There isn't much to say here since everyone has the DVD and WOTR. We all know the energy this performance held. We know the fullness and richness of what Rashawn, David, and Roi were doing with the horn section during the jam. We see and hear the levels that Bayou was taken to. We see the fire Dave and Carter were filled with when Randolph took 9,000 DMB fans and had them in awe of such energy. A great great guest spot which just happened to be caught in a format where we can enjoy it for years to come. Of course, this would happen again on 12/10/05 and it may have had higher level of intensity but there's something about the Red Rocks performance that just sets the standard.
In '95 DMB only played two HORDE shows, but they made the best of both of 'em. On this performance Popper ripped through with a wild crowd cheering for his presence. There are a few performances of WWYS that feature John Popper but this is the finest of them all. It's loud, it's funky, it's energetic, it's on point, it's fun. Popper takes what he did in the studio version, and rips it a new one here. "That's one of the greatest men on the planet, no question". Dave sometimes has a way of overstating things but his heart is honest and that single statement after this performance is proof enough of how much of an influence Popper was for this band and what he did to bring them to another level.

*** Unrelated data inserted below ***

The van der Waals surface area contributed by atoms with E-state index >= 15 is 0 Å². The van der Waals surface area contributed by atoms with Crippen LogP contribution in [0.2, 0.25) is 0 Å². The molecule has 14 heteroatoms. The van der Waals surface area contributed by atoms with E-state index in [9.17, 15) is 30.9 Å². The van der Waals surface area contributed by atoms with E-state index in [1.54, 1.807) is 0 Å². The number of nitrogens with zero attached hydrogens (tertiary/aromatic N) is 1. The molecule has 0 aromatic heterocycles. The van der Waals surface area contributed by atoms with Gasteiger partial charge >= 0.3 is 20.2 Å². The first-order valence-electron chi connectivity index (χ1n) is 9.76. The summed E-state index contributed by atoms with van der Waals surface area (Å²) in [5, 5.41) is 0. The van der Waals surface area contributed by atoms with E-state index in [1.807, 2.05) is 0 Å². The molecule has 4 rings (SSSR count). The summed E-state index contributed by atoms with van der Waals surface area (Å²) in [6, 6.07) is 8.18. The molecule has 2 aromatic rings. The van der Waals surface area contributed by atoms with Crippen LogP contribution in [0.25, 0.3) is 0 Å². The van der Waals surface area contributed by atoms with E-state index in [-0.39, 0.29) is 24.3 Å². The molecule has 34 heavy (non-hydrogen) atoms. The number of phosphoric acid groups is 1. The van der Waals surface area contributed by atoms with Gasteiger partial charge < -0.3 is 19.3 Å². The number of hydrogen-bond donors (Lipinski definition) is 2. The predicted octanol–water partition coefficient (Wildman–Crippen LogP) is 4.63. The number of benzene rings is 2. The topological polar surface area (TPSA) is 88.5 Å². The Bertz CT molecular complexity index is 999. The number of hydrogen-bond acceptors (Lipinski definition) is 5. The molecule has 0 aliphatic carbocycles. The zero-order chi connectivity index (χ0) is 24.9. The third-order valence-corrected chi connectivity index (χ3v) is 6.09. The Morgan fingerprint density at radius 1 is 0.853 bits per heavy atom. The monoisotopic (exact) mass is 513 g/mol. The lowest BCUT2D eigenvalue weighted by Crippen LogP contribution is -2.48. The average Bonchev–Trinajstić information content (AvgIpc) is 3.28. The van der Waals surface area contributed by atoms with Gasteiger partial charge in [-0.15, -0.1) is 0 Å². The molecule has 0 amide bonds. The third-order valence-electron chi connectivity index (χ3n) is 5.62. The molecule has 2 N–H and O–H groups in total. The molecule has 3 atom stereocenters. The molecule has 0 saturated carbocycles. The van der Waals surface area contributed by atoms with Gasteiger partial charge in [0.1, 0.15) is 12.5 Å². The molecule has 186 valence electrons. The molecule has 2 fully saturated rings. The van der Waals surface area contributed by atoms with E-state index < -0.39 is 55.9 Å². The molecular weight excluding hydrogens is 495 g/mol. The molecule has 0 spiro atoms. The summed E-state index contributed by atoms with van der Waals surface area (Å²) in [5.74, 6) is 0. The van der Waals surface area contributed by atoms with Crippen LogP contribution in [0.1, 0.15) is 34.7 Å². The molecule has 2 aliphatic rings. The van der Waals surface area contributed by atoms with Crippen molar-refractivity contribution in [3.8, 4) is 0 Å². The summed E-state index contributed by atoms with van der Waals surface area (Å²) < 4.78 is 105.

There's a small moment during the first little solo Krasno takes where you can hear Dave yell "SO BAD!". As slick as they come, Krasno fires his way through some hot licks and takes that jazzy funk element out of Jimi Thing and holds it up high. "Keep ya soulive, keep ya soulive, keep ya soul alive".
This is probably one of the fullest versions of Two Step you'll ever hear. Tim's progression for the first few minutes, combined with Bela plucking away, really beef up the sound of an already live monster. Cut to about 7:40 in. Bela and Tim begin thier duel. Tim's over barring sound really hurt a lot of performances during this tour, but it was times like the Two Step duel between he and Bela where Tim's loud, thrashing sound was welcome. It was a beautiful contrast of heavy and light, Tim's electric and Bela's banjo. The two go back and forth, trading rock and classical riffs, along with interchanging progressions until they come together playing fast and hard. Granted it was Tim that gave this Two Step a rocking feel, but Bela's banjo kept pace and added fuel to the fire of this performance.
Continue to the final article in the series, Top 25 Greatest DMB Guest Appearances, Part III 7-1.
Trusted Stuff is a regular column on Dave Matthews Band written by Brandon L. You can share your thoughts and questions about this piece in the comment thread below.